Child starting pediatric DTG 10mg at a health facility in Malawi. Credit: Lighthouse Trust.
Geneva, 4 October 2021 – On World AIDS Day 2020, Unitaid and the Clinton Health Access Initiative (CHAI) announced a groundbreaking deal that would see the very best HIV treatment made available to the youngest children for the first time.
Access for the youngest children
1.8 million children around the world live with HIV, the majority in low- and middle-income countries. Only 53% of these children are diagnosed and on treatment, while 80,000 babies and toddlers die each year from AIDS.
Ensuring access to treatments specifically designed for children is a key priority for Unitaid – and the agreement announced on December 1st 2020 saw the price for pediatric HIV treatment reduced by 75% with a new 10mg scored, dispersible formulation of dolutegravir.
Unitaid Executive Director Dr Philippe Duneton said: “To see this new paediatric formulation of DTG hitting the ground in six initial countries – and knowing that so many more are to come – is a huge moment for all the partners involved, and the communities that will benefit. Making the very best treatments available to the youngest children is at the heart of what Unitaid does and is vital if we are to achieve the global goals for HIV.”
It’s all in the taste
The strawberry-flavoured formulation of the WHO’s recommended first-line treatment for HIV has been designed to overcome many of the barriers that stop young children taking their medication properly.
A lack of appropriate paediatric medicines has meant that tablets are often unpalatable to children, due to a bitter taste or use of adult formulations being crushed or broken for children.
The collaboration between Unitaid, CHAI, originator ViiV Healthcare, and generic manufacturers Viatris and Macleods also led to the generic version of the medication receiving the fastest-ever United States FDA tentative regulatory approval.
“As a result of this unique collaboration alongside ministries of health and impacted communities, thousands of children in need will now receive the best HIV treatment available in the fastest time ever for a pediatric medication,” stated Joy Phumaphi, interim co-CEO of CHAI. “It is so exciting to see patients now accessing this lifesaving medication which has the potential to transform HIV care for children across low- and middle-income countries and save countless lives.”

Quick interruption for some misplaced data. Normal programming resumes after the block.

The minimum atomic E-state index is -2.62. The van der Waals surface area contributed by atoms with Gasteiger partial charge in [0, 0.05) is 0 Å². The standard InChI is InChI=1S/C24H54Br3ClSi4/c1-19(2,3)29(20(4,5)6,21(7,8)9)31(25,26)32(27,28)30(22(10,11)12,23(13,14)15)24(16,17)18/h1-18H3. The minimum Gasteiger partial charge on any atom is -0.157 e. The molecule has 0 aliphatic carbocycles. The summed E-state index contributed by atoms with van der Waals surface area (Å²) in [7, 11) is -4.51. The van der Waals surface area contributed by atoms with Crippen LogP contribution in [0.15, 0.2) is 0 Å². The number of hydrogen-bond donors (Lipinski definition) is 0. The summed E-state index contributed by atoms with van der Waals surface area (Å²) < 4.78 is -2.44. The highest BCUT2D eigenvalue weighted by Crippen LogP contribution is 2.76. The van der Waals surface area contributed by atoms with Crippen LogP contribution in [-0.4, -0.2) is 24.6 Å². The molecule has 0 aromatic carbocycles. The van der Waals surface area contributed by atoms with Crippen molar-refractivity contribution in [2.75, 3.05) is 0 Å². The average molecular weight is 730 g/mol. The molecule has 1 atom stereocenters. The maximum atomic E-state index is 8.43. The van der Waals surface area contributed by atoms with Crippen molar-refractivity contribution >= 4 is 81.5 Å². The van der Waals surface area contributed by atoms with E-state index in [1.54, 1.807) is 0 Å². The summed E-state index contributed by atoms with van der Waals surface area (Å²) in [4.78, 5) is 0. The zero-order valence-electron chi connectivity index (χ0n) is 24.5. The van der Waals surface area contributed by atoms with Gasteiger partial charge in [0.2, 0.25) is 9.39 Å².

Reaching those who need it most
DTG arrives in Zimbabwe for distribution. Credit: CHAI.
In May 2021, 100,000 packs of 10mg scored, dispersible DTG started hitting the ground in six African countries that were the target of a catalytic procurement by CHAI and Unitaid – Nigeria, Malawi, Uganda, Kenya, Zimbabwe and Benin.
Despite the difficulties of operating during the COVID-19 pandemic, CHAI – in close collaboration with Ministries of Health and national stakeholders – worked with procurement agent, i+ Solutions, to facilitate the purchase and delivery of the product in each of the six countries.
“The catalytic procurement by Unitaid and the support from CHAI has been a game changer, allowing faster introduction of this child friendly formulation to our young ones. This easy to administer formulation of pDTG is more efficacious, tastes better for the young palates, with more rapid viral load suppression and fewer side effects. The catalytic procurement is already being implemented in 13 high volume sites, and is expected to generate early experience, enabling younger children <20kgs access to the clinically superior benefits of DTG. Lessons learnt during first phase of implementation will inform national scale-up,” said Dr Angela Mushavi, National Prevention of Mother-to-Child Transmission and Pediatric HIV Care and Treatment Coordinator at the Ministry of Health and Child Care, Zimbabwe.